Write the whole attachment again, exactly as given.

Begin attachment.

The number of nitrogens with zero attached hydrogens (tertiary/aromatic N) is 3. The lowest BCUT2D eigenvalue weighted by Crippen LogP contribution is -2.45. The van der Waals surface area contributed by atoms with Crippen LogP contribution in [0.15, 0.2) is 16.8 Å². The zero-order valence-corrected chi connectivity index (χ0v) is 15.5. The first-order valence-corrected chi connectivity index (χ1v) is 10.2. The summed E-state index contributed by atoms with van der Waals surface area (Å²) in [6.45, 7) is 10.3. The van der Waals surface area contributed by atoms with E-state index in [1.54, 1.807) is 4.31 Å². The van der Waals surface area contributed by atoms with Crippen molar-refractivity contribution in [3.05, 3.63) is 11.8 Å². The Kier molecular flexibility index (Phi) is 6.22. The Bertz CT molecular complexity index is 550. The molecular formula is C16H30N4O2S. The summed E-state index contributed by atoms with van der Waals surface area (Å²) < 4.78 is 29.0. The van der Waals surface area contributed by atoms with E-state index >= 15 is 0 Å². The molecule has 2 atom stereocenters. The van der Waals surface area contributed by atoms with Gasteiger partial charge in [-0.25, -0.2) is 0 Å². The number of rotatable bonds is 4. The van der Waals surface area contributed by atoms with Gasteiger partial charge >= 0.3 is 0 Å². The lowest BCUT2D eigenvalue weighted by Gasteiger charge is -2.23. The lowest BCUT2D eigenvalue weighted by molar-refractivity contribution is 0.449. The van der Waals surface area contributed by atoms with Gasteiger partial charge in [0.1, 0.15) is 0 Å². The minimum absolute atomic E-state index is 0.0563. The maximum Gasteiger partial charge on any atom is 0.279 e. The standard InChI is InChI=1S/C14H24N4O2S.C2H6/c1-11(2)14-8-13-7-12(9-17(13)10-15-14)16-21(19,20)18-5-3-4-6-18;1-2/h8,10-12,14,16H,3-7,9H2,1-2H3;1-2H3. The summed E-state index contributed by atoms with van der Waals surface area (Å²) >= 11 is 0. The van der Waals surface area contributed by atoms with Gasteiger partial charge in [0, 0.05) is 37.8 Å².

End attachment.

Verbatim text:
The number of nitrogens with zero attached hydrogens (tertiary/aromatic N) is 3. The lowest BCUT2D eigenvalue weighted by Crippen LogP contribution is -2.45. The van der Waals surface area contributed by atoms with Crippen LogP contribution in [0.15, 0.2) is 16.8 Å². The zero-order valence-corrected chi connectivity index (χ0v) is 15.5. The first-order valence-corrected chi connectivity index (χ1v) is 10.2. The summed E-state index contributed by atoms with van der Waals surface area (Å²) in [6.45, 7) is 10.3. The van der Waals surface area contributed by atoms with E-state index in [1.54, 1.807) is 4.31 Å². The van der Waals surface area contributed by atoms with Crippen molar-refractivity contribution in [3.05, 3.63) is 11.8 Å². The Kier molecular flexibility index (Phi) is 6.22. The Bertz CT molecular complexity index is 550. The molecular formula is C16H30N4O2S. The summed E-state index contributed by atoms with van der Waals surface area (Å²) < 4.78 is 29.0. The van der Waals surface area contributed by atoms with E-state index >= 15 is 0 Å². The molecule has 2 atom stereocenters. The van der Waals surface area contributed by atoms with Gasteiger partial charge in [-0.25, -0.2) is 0 Å². The number of rotatable bonds is 4. The van der Waals surface area contributed by atoms with Gasteiger partial charge >= 0.3 is 0 Å². The lowest BCUT2D eigenvalue weighted by Gasteiger charge is -2.23. The lowest BCUT2D eigenvalue weighted by molar-refractivity contribution is 0.449. The van der Waals surface area contributed by atoms with Gasteiger partial charge in [0.1, 0.15) is 0 Å². The minimum absolute atomic E-state index is 0.0563. The maximum Gasteiger partial charge on any atom is 0.279 e. The standard InChI is InChI=1S/C14H24N4O2S.C2H6/c1-11(2)14-8-13-7-12(9-17(13)10-15-14)16-21(19,20)18-5-3-4-6-18;1-2/h8,10-12,14,16H,3-7,9H2,1-2H3;1-2H3. The summed E-state index contributed by atoms with van der Waals surface area (Å²) >= 11 is 0. The van der Waals surface area contributed by atoms with Gasteiger partial charge in [0, 0.05) is 37.8 Å².